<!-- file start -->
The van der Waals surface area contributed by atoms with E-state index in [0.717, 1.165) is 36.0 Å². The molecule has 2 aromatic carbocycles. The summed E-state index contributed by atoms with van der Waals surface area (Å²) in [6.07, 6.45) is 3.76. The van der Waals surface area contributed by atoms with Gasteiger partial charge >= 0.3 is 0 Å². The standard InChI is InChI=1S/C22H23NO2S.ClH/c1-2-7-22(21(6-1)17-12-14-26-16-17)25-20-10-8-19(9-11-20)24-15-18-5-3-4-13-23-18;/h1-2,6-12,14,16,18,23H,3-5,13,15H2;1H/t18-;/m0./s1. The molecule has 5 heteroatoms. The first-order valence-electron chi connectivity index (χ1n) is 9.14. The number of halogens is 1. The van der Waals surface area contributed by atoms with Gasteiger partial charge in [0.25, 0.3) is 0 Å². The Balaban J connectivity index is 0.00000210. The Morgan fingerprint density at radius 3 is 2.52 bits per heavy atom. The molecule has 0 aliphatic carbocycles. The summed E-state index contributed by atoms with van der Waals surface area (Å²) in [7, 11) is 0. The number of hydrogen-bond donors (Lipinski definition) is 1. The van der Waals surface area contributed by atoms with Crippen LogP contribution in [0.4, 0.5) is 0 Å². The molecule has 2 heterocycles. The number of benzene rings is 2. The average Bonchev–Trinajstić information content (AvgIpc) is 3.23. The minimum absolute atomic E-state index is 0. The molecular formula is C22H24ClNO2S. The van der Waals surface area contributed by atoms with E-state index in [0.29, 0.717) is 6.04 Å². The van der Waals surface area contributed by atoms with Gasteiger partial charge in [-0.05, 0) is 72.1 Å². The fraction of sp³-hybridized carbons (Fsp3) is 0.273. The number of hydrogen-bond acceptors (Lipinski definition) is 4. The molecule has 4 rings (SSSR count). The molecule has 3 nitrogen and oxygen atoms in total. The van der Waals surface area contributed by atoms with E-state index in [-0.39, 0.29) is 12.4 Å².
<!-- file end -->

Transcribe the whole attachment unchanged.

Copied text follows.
The van der Waals surface area contributed by atoms with E-state index in [0.717, 1.165) is 36.0 Å². The molecule has 2 aromatic carbocycles. The summed E-state index contributed by atoms with van der Waals surface area (Å²) in [6.07, 6.45) is 3.76. The van der Waals surface area contributed by atoms with Gasteiger partial charge >= 0.3 is 0 Å². The standard InChI is InChI=1S/C22H23NO2S.ClH/c1-2-7-22(21(6-1)17-12-14-26-16-17)25-20-10-8-19(9-11-20)24-15-18-5-3-4-13-23-18;/h1-2,6-12,14,16,18,23H,3-5,13,15H2;1H/t18-;/m0./s1. The molecule has 5 heteroatoms. The first-order valence-electron chi connectivity index (χ1n) is 9.14. The number of halogens is 1. The van der Waals surface area contributed by atoms with Gasteiger partial charge in [0.25, 0.3) is 0 Å². The Balaban J connectivity index is 0.00000210. The Morgan fingerprint density at radius 3 is 2.52 bits per heavy atom. The molecule has 0 aliphatic carbocycles. The summed E-state index contributed by atoms with van der Waals surface area (Å²) in [7, 11) is 0. The number of hydrogen-bond donors (Lipinski definition) is 1. The van der Waals surface area contributed by atoms with Crippen LogP contribution in [0.4, 0.5) is 0 Å². The molecule has 2 heterocycles. The number of benzene rings is 2. The average Bonchev–Trinajstić information content (AvgIpc) is 3.23. The minimum absolute atomic E-state index is 0. The molecular formula is C22H24ClNO2S. The van der Waals surface area contributed by atoms with E-state index in [0.29, 0.717) is 6.04 Å². The van der Waals surface area contributed by atoms with Gasteiger partial charge in [-0.05, 0) is 72.1 Å². The fraction of sp³-hybridized carbons (Fsp3) is 0.273. The number of hydrogen-bond acceptors (Lipinski definition) is 4. The molecule has 4 rings (SSSR count). The molecule has 3 nitrogen and oxygen atoms in total. The van der Waals surface area contributed by atoms with E-state index in [-0.39, 0.29) is 12.4 Å².